Bangladesh: From a Nation to a State

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Westview Press, Oct 6, 1998 - History - 176 pages
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In 1996, Bangladesh celebrates its 25th anniversary. When the country became independent from Pakistan in 1971, it proclaimed itself a parliamentary democracy with four goals—democracy, secularism, socialism, and nationalism. This comprehensive introduction to Bangladesh’s history, polity, economy, and society reassesses its successes and failures in reaching these goals after a quarter century of nationhood.Craig Baxter traces the development of national identity in the region, first as part of India and then of Pakistan, and the slow evolution toward statehood. He also explores the formative periods of Hindu, Buddhist, Muslim, and British government that preceded Pakistani rule and subsequent independence. Anyone wishing to understand this poor, populous, but ambitious young nation will find this book an invaluable reference.
 

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Contents

A DELTA AND ITS PEOPLE
1
Language
8
The Palas and the Senas
14
Under Mughal Rules
20
Notes
26
Notes
32
BENGAL UNDER THE RAJ
35
Dyarchy
43
Between Mujib and Zia
92
The Sattar Interlude
104
Ershad as a Civilian
112
The Begum Zia Government
121
A Note on Government in Bangladesh
129
Social Issues
138
BANGLADESH IN THE WORLD SYSTEM
145
The Islamic States
151

TOWARD INDEPENDENCE
49
Notes
58
Political Steps Toward the Dissolution of Pakistan
70
Pakistan Under Ayub 19581969
76
DEMOCRACY AUTHORITARIANISM
83
The Military
157
Bibliographic Note
163
Index
169
Copyright

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Page 42 - The British Government and the Government of India, on whom the responsibility lies for the welfare and advancement of the Indian peoples, must be judges of the time and measure of each advance, and they must be guided by the co-operation received from those upon whom new opportunities of service will thus be conferred and by the extent to which it is found that confidence can be reposed in their sense of responsibility.
Page 42 - The policy of His Majesty's Government, with which the Government of India are in complete accord, is that of the increasing association of Indians in every branch of the administration and the gradual development of self-governing institutions with a view to the progressive realisation of responsible government in India as an integral part of the British Empire.
Page 63 - But let me make it very clear to you that the State Language of Pakistan is going to be Urdu and no other language.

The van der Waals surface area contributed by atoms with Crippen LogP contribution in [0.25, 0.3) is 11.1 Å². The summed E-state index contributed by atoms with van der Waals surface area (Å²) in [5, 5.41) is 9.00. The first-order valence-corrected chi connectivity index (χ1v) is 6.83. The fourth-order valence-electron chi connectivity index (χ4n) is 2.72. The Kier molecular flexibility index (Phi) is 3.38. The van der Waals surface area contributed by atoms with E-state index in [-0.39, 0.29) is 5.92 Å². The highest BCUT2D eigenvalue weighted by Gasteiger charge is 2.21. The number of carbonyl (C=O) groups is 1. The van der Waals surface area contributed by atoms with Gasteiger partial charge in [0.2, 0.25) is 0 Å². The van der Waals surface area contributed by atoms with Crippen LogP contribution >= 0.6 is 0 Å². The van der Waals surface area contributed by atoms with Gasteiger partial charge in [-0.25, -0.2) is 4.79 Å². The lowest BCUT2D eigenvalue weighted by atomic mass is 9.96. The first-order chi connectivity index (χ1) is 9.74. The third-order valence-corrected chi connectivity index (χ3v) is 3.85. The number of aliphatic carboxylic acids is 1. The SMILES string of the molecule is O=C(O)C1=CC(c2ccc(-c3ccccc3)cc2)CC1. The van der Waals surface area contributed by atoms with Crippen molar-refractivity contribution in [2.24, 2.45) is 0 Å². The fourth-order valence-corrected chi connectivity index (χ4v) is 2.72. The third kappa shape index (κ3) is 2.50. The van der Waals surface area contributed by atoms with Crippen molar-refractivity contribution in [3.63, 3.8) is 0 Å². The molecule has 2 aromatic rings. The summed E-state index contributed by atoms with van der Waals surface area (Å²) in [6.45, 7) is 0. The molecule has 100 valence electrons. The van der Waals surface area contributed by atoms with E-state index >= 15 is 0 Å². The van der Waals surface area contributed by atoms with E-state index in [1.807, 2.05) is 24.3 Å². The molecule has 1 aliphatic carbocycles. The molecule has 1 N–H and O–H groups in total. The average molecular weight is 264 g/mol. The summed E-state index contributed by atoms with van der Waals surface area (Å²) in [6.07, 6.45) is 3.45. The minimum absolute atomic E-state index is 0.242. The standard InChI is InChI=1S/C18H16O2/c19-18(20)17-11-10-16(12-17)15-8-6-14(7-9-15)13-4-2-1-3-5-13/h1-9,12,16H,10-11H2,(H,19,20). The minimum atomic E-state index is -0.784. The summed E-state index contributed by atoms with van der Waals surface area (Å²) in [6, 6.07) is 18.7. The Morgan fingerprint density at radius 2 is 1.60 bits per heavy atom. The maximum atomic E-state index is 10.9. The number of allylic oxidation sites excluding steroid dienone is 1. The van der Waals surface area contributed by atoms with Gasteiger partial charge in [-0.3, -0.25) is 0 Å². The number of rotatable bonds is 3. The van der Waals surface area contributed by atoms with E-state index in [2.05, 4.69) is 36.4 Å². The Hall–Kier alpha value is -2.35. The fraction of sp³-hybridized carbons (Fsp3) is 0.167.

Page 69 - You are free; you are free to go to your temples, you are free to go to your mosques or to any other places of worship in this State of Pakistan. You may belong to any religion or caste or creed - that has nothing to do with the business of the State.
Page 41 - Government with regard to any of its measures. (b) To protect and advance the political rights and interests of the Musalmans of India, and to respectfully represent their needs and aspirations to the Government.
Page 41 - To promote among the Musalmans of India feelings of loyalty to the British Government and to remove any misconceptions that may arise as to the intentions of Government with regard to any of its measures...
Page 45 - North-West Frontier Province, Sind and Baluchistan amalgamated into a single state. Self-government within the British Empire, or without the British Empire, the formation of a consolidated North-West Indian Muslim state appears to me to be the final destiny of the Muslims at least of North-West India.
Page 45 - I would like to see the Punjab, the North- West Frontier Province Sind and Baluchistan amalgamated into a single state. Selfgovernment within the British Empire, or without the British Empire, the formation of a consolidated North-West Indian Muslim state appears to me the final destiny of the Muslims at least of North- West India.
Page 11 - The people of Pakistan consist of a variety of races each with its own historical background and culture. East Bengalis, who constitute the bulk of the population, probably belong to the very original Indian races. It would be no exaggeration to say that up to the creation of Pakistan, they had not known any real freedom or sovereignty. They have been in turn ruled either by the caste Hindus, Moghuls, Pathans, or the British.
Page 78 - Provinces that the Provinces shall have maximum autonomy, that is to say maximum legislative, administrative and financial powers but the Federal Government shall also have adequate powers including legislative, administrative and financial powers, to discharge its responsibilities in relation to external and internal affairs and to preserve the independence and territorial integrity of the country.

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About the author (1998)

Craig Baxter is professor emeritus of politics and history at Juanita College.

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